The conflict I constantly faced with this double life majorly contributed to me leaving the church for a prolonged period of time. Twice. But when I missed my “friends” and the community so much (it seems church friends are only friends if you’re a part of the same church) that I needed to return, I did return: I just made a very conscious choice that I wasn’t going to live a double life anymore. This has been mostly great… because I am just being me… the imperfect person that I am.
And here’s the thing about that: I do Halloween. I always have. I don’t come from a Christian family, so they always have and always will “do” Halloween (I think “celebrate” is a misnomer in this instance). I don’t generally dress up in death-filled, dark, horror costumes (mostly cuz that is not my style), but if I wanted to, I would. This year, I am dressing up as Little Red Riding Hood with a bloody wolf’s head in her basket, cuz she is badass and killed the wolf (oops, there goes the cuss slip).
I don’t really feel like my salvation is at risk because I decided that it is more important to honour my mother and father and the traditions they raised me in than to honour a church body that can’t even make up its mind about where the line is drawn in the leaves around Halloween. There wouldn’t be a problem if I, with the right attitude, decided not to honour the traditions of my family for whatever reason: I no longer live off white-refined sugar and carbs, and I don’t think Jesus has a problem with that either.
My relationship or lack of relationship with Jesus… whether I actually pray or don’t pray… or talk to him or think that’s silly… or whether I even believe in Him or not… is really nobody’s business but my own. My salvation is between me and Him. No one else needs to be involved in that equation.
Mark 16:15-16 says this: “And [Jesus] said to them, ‘Go into all the world and preach the gospel to all creation. He who has believed and has been baptized shall be saved but he who has disbelieved shall be condemned.’”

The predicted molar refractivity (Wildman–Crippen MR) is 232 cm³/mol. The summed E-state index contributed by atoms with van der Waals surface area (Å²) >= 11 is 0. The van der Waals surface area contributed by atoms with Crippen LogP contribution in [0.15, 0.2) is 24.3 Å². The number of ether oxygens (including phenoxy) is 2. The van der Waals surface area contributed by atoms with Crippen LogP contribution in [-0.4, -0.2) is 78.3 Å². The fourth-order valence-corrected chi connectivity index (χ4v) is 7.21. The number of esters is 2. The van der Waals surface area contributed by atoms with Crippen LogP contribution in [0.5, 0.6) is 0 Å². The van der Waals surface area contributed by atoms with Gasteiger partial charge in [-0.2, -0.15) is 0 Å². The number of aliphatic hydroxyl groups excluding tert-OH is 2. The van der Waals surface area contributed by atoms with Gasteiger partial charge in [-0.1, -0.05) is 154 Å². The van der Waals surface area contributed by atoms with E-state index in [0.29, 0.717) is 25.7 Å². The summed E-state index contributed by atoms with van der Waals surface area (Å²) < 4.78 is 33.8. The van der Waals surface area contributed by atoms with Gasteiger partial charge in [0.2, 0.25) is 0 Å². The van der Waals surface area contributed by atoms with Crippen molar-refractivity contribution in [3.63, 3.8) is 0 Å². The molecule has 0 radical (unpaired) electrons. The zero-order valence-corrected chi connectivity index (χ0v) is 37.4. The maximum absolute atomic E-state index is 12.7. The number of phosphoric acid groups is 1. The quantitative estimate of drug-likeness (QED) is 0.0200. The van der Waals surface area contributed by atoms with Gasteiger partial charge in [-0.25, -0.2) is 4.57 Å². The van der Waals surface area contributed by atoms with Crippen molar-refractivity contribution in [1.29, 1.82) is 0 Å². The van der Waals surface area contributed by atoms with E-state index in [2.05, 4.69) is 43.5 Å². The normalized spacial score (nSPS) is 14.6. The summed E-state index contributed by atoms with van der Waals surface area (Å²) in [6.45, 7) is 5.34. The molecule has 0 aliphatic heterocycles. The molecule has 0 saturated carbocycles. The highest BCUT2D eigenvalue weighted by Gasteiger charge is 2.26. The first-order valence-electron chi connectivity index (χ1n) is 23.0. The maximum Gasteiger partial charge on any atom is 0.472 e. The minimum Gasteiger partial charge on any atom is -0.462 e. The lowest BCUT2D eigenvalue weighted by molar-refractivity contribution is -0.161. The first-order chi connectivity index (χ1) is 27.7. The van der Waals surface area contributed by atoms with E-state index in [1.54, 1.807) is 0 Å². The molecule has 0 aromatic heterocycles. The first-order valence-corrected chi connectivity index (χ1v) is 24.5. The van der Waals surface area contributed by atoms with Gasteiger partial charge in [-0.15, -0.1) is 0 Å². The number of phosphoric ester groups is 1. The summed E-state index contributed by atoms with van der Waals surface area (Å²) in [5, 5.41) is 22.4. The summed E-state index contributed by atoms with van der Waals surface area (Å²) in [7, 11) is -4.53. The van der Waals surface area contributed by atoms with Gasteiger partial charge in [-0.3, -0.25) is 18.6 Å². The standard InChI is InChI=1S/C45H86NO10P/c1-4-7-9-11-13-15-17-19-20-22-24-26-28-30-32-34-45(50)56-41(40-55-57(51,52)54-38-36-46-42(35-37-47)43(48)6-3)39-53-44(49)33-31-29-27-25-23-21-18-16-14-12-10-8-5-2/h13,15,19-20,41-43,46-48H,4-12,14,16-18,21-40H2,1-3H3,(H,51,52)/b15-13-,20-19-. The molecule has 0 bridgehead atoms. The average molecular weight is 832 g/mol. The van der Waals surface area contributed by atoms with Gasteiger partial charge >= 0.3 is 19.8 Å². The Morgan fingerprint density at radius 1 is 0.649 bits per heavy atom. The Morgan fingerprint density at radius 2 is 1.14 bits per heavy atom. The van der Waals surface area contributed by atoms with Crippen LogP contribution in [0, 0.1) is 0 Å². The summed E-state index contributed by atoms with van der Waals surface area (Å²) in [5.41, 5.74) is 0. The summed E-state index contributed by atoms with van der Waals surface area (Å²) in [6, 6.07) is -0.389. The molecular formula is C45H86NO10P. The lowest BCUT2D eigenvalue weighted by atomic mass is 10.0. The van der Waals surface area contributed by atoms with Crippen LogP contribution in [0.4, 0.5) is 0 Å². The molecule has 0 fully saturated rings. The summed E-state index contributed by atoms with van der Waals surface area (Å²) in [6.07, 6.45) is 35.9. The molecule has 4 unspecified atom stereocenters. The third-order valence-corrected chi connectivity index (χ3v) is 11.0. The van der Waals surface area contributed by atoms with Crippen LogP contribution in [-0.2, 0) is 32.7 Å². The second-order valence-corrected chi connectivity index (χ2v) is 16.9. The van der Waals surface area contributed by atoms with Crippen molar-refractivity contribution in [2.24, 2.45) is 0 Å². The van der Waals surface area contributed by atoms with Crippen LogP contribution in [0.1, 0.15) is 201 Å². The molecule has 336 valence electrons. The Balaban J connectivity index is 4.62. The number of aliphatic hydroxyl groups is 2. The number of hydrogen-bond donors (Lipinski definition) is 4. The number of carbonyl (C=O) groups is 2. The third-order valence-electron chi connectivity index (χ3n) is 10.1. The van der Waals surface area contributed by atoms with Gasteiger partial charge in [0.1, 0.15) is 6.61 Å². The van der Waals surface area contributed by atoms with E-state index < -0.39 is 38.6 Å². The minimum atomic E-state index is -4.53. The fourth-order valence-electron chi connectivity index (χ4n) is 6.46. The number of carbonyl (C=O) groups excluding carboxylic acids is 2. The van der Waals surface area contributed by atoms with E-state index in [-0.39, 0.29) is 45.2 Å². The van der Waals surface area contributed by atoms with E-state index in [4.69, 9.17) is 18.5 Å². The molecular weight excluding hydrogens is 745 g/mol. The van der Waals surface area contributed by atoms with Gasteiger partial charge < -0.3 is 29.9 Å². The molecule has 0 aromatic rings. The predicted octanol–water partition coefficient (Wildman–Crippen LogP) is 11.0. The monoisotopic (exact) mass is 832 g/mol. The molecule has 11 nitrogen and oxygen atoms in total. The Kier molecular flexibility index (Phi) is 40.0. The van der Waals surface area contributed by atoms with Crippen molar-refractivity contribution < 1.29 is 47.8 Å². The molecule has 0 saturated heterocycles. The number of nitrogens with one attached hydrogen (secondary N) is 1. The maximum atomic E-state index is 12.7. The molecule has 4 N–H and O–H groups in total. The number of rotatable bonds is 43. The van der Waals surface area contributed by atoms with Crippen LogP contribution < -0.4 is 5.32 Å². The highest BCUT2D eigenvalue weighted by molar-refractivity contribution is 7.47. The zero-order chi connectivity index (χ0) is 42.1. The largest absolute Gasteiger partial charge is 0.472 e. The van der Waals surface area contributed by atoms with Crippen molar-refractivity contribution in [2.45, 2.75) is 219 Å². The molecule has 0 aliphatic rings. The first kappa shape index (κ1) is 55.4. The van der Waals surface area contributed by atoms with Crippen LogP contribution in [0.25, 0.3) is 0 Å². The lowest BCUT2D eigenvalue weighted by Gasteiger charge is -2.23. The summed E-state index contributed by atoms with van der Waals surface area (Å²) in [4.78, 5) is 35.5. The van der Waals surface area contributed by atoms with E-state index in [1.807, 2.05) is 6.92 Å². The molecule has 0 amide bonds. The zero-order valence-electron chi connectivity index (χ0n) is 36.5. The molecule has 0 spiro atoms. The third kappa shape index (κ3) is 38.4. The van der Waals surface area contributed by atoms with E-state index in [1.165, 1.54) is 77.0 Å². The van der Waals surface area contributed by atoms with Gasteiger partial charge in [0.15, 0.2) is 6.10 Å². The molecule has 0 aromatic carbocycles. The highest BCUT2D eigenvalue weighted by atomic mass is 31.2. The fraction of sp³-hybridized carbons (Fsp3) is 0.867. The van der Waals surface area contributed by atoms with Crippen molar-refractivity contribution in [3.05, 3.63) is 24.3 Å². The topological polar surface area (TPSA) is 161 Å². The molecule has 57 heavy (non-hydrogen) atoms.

If you want to go preach the gospel, fill your boots. I have no problem with that. But once someone has heard and understood the gospel (which I have)… your job, as far as other people’s salvation is involved, is done. Unsolicited interaction after that point is overstepping on someone’s free will.
In closing, there’s this: I have heard, read, had preached at/to me, acted out, been in dramas and plays that demonstrate, sang and lead other people to the gospel. I have full understanding and comprehension of what it means and what the Bible says is expected of me, as a Christian, should I a) believe it and b) expect salvation on judgment day. I’ve even been baptized (twice!)… and I have the intellectual ability to both look into anything I may wonder about or make a phone call to inquire about it. So I don’t need other Christians telling me what to do with this, okay?
And I do Halloween. I dress up. I shop for it. I buy candy for it. The whole shebang.
Stay tuned: perhaps in my next blog I will tackle Christianity and Yoga and discuss whether I am going to hell because I say “Namaste”. I promise, it won’t be too repetitive.